Biden balks at first chance to raise refugee cap from Trump-era lows

Children with papers to get bread for their families at a Syrian refugee camp in Lebanon in this 2013 photo. Refugee resettlements in the U.S. are at an all-time low, and President Joe Biden balked Friday at raising the cap, though he vowed to do so later. (Photo by H. Murdock, VOA/Creative Commons)

WASHINGTON — Refugee advocates were “deeply disappointed and frustrated” by the Biden administration’s failure Friday to reverse historically low Trump-era refugee limits this year, something then-candidate Joe Biden had promised to do.

The White House said Biden remains committed to raising the cap to 62,500, the number outlined in the administration’s budget request last week, but decided that goal is unrealistic for now, given the “decimated refugee admissions program we inherited” from the Trump administration.

Instead, Biden left the refugee cap at 15,000 for this fiscal year, but shifted the allocation of admissions among regions to respond to “increasing political violence, repression, atrocities or humanitarian crises” in countries including Myanmar, Syria and the Democratic Republic of Congo, among others.

White House press secretary Jen Psaki said the move will “enable flights from those regions to begin within days” and that the president would set a new cap for this fiscal year by May 15.

In the meantime, just 2,050 refugees were admitted in the first six months of the fiscal year, a fraction of any previous year, and refugee-aid groups are left wondering when the Biden administration will act.

“In the past few weeks, we’ve had 700 flights to the United States which were canceled, including 37 to our offices here in Arizona,” said Stanford Prescott, community engagement coordinator for the International Rescue Committee in Arizona. He said the failure to raise the limit now leaves “tens of thousands of people who are left in limbo.”

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Prescott said that as the number of arrivals drops, so too does funding for local refugee aid organizations.

“By lowering the total arrivals that does lower the funding available to pay for those programs” such as housing and employment assistance, he said. “Nationally what we have seen is that over the past few years that has resulted in office closures around the United States.”

The move comes as the Biden administration is grappling with a surge of migrants at the southern border, with almost 600,000 people apprehended in the first half of fiscal 2021. While the refugee cap does not apply to those migrants, an official with the Federation for American Immigration Reform cited the decision to keep the Trump-era refugee cap as proof that Biden’s immigration policy is flawed.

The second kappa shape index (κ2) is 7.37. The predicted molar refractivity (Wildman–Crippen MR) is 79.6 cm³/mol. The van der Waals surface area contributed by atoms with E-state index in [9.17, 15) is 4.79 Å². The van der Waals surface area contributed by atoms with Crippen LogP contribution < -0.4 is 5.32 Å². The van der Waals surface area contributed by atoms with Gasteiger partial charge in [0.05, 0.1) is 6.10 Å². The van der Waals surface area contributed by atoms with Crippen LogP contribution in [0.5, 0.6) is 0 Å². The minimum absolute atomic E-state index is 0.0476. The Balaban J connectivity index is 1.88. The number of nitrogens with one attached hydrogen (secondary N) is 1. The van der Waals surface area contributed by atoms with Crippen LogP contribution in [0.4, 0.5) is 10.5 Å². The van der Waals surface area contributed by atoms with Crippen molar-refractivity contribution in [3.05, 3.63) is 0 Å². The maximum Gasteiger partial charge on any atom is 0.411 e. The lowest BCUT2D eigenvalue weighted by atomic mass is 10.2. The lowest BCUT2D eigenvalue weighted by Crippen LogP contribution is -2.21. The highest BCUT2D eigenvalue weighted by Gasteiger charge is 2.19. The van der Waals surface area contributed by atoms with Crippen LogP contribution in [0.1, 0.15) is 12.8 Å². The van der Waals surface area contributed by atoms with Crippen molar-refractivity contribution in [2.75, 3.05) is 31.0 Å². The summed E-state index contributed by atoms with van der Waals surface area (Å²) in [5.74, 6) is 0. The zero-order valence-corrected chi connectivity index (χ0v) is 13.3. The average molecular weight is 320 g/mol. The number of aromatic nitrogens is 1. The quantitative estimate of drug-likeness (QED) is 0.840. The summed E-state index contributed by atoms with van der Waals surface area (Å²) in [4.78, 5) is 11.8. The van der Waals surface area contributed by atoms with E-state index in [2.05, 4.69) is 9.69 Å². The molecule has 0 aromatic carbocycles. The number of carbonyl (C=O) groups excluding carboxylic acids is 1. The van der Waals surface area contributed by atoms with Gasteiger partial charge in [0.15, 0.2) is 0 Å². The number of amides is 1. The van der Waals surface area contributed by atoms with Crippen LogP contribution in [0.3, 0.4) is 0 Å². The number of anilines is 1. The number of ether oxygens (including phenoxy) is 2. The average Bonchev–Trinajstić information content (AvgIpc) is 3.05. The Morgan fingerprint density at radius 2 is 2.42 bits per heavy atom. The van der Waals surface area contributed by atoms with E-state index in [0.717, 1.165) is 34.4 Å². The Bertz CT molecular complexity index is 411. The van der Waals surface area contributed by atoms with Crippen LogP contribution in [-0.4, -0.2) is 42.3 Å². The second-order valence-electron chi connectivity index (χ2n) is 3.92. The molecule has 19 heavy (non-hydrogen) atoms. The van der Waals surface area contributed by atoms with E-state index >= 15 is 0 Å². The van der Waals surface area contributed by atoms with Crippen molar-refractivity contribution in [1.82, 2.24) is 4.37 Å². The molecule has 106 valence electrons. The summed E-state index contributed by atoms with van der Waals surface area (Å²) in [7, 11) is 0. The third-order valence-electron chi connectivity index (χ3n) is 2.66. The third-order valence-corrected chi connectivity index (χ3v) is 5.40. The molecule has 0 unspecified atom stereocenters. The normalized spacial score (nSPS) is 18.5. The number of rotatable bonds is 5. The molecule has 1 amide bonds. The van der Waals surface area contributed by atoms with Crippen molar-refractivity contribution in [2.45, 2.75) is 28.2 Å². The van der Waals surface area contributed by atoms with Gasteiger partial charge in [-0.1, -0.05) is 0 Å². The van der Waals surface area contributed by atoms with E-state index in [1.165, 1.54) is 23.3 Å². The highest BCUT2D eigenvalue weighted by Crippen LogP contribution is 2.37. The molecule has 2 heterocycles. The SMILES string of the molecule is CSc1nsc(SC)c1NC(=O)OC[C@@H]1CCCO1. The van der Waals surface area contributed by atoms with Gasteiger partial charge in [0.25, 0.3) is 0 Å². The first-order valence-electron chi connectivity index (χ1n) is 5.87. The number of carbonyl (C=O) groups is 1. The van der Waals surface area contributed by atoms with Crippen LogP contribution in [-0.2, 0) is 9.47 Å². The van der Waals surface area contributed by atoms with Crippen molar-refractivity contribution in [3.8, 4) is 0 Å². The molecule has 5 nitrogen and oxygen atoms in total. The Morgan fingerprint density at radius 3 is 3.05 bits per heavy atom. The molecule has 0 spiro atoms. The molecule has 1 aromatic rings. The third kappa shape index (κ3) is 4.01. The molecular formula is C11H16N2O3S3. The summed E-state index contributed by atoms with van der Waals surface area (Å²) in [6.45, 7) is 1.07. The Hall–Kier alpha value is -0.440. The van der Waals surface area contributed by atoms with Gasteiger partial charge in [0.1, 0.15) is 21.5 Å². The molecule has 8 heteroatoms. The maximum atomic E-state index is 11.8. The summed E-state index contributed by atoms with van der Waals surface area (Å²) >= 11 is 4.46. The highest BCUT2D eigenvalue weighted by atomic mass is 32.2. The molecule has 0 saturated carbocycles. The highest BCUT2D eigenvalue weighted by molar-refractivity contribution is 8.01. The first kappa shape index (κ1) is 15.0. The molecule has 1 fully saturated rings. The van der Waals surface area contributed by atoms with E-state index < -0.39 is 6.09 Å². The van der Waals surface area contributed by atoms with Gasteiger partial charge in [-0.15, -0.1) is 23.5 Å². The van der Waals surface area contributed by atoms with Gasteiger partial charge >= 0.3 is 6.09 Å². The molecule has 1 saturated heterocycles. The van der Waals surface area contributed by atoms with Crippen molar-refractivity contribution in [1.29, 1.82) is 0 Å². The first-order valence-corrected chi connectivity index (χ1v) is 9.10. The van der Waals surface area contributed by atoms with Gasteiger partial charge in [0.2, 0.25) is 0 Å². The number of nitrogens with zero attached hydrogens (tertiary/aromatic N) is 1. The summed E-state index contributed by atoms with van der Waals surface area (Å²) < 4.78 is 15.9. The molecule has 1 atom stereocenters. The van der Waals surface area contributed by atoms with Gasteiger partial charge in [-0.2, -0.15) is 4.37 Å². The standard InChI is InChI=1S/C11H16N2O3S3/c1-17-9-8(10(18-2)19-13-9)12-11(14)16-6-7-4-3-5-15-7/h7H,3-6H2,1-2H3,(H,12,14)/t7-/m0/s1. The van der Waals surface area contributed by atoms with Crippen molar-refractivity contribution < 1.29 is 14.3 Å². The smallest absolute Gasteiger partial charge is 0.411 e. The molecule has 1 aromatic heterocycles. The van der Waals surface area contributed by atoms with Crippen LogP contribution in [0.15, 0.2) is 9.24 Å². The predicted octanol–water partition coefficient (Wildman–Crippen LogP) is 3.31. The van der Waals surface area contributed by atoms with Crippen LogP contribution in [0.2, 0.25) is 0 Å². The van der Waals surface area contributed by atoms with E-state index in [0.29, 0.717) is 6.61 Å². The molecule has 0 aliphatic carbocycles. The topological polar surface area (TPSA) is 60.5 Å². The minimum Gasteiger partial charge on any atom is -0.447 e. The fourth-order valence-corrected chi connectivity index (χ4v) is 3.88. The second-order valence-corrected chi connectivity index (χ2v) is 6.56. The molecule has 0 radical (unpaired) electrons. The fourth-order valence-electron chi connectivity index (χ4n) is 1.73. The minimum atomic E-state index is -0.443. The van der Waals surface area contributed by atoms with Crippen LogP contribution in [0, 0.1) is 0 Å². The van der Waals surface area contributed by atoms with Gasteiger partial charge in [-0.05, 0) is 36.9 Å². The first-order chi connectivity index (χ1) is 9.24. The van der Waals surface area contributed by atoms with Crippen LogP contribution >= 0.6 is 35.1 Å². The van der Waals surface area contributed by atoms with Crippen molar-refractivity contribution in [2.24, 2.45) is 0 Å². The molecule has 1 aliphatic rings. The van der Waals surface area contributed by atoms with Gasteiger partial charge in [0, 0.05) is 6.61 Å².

“This is partly due to his complete mismanagement at the border,” said Ira Mehlman, FAIR’s media director. “What we’re seeing at the border is wholesale abuse of our asylum policy.”

Mehlman said he thinks the administration should focus on the asylum process and prioritize asylum seekers in immediate danger rather than admit more refugees into the country.

But Rep. Ruben Gallego, D-Phoenix, said in a tweet Friday that “refugees seeking asylum at the border have nothing to do with our annual refugee admissions.”

“To let it (the border surge) inform the administration’s decisions only feeds into a negative narrative about refugees,” Gallego tweeted, calling on Biden to reverse the decision and raise the refugee cap to the amount he had promised earlier.

During the campaign, Biden had said he would raise the refugee cap to 125,000, a sharp departure from former President Donald Trump, who reduced the refugee cap every year he was in office. The cap dropped steadily from 85,000 when President Barack Obama left office to 15,000 when Trump left.

Biden walked back those expectations with the release last week of his budget, which called for admission of as many as 62,500 refugees this fiscal year.

Arizona has long been one of the top states for refugee resettlement, accepting nearly 83,000 people since 1981, with a high of 5,115 refugees in fiscal 2016, according to data from the Arizona Department of Economic Security.

But DES said the state had resettled just 137 refugees as of Friday. The State Department, whose data only ran through March 31, put the number for Arizona even lower, at just 51 refugees.

The State Department said Arizona and Georgia tied for the 13-highest number of refugees admitted so far this year. California had admitted the most refugees, with 275 by March 31.

In recent years, the largest group of refugees resettled in Arizona have come from Congo. Of the 51 refugees the State Department said settled in Arizona, 32 had fled the Congo; DES said Congolese accounted for 50 of the 137 refugees it has recorded so far in fiscal 2021.

Prescott said the cap affects more than refugees still overseas. He said his organization has been working with an elderly grandmother from Congo who has been waiting to reunite with her adult children.

“However, due to this lower arrivals number, they may not have the opportunity to go through the process and be reunified,” Prescott said.

Ryan Knappenberger Ry-an Nap-pen-ber-ger
News Reporter, Washington, D.C.

Ryan Knappenberger expects to graduate in December 2022 with a master’s degree in mass communication. Knappenberger has interned with The Arizona Republic and The Copper Courier.